In his first six months in office, Mayor Bill de Blasio has had a nearly singular focus on providing needy students with expanded education services. But thousands fewer struggling students will be attending summer school this year after city officials changed the way students qualify for the program.
Principals sent about 24,000 third- through eighth-grade general education students to summer school this year, down from 32,205 students last year. The 25 percent drop puts summer school enrollment at its lowest level in four years, even though nearly three of four students scored below proficient in both reading and math on state tests last year.
The steep decline comes less than three months after officials announced they were changing grade promotion standards put in place by the Bloomberg administration during a decade-long push to ban “social promotion.” The new policy, buttressed by a state law passed earlier this year, bans the use of state test scores as a major factor in promotion decisions—including summer school recommendations. It also gives principals more discretion when choosing which students have to attend summer school.
Though the process changed, officials insisted in April that the outcome — summer school enrollment — wouldn’t. But this year just 7.4 percent of all general education students were sent to summer school, compared to 10 percent last year.
The summer school drop is a rare case of students losing services because of policies pushed by the de Blasio administration. The city will spend an extra $445 million this year for new or expanded after-school and prekindergarten programs that will affect more than 40,000 students.
City officials downplayed the numbers and didn’t explain why enrollment was lower than expected for the program, which began Tuesday and lasts until the end of July.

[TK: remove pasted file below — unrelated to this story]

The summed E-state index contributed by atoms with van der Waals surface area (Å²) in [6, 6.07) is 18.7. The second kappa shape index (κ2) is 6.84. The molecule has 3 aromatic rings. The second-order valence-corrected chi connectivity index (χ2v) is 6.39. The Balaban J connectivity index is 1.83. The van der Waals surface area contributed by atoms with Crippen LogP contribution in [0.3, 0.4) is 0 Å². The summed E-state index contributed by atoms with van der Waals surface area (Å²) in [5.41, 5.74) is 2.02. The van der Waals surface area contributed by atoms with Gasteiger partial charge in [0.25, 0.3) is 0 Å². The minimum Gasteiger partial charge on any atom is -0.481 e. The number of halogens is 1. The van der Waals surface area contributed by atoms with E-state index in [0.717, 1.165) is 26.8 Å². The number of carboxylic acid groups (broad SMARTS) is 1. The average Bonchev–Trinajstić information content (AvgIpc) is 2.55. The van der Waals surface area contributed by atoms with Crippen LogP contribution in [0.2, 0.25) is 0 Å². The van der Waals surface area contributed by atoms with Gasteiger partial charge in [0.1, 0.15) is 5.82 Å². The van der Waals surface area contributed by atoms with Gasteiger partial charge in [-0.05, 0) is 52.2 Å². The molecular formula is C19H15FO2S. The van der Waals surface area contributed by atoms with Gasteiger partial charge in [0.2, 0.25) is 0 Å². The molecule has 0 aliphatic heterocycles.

Chancellor Carmen Fariña called last year’s numbers an “anomaly” this week, though the 2013 numbers are consistent with the previous two years. (In 2011 and 2012, like last year, the city sent about 10 percent of students to summer school based on preliminary test score data. For those two years, though, a smaller percentage actually scored low enough under the old policy to technically warrant the extra help—a fact that only emerged when official test scores were released in August.)
Aaron Pallas, a professor of education at Teachers College who is a proponent of the new policy, said this year’s drop could be a result of principals being given poor guidance by the department or not following directions, but that it was impossible to know without additional information.
“It does seem to warrant further investigation,” Pallas said.
Educators have mixed feelings about summer school’s ability to tackle the city’s achievement gap. The program has consisted of little more than English and math tutoring designed to help students pass an end-of-summer test so they could advance to the next grade, many said.
“If summer school as it is presently designed were effective, we wouldn’t have so many kids entering high school who can barely read,” NYU Professor Pedro Noguera said.
John Galvin, an assistant principal at a school in Brooklyn, said the program’s singular focus made for a “dreary summer” for both students and teachers.
“This created an environment that led to disenchanted kids and made it tougher on teachers to do their jobs,” Galvin said.
But summer school now has the potential to become more engaging, Galvin said, since students no longer need to pass a test to be promoted in August. That test was eliminated under the new policy and replaced with a principal’s review of a portfolio of student work.
Advocates say that NYC Summer Quest, a full-day program that combines tutoring with field trips and other camp-style activities, is a better intervention for low-income students. Summer Quest added 1,000 seats this year and will serve a total of 2,800 students.
Still, education officials have insisted that summer school is better than nothing, especially for poor students who make up the majority of summer school attendees and who are more likely to lose ground to their middle-class peers over the summer months. The program, which cost the city $22 million last year, has structure and small class sizes, two factors that researchers believed contributed to a 2009 study’s findings that summer school had “small, positive effects” on student learning.
“If we had our way, even more students would benefit from extended learning and additional time in summer school,” former Chancellor Dennis Walcott said in 2011, when a higher-than-expected number of students were recommended for summer school.
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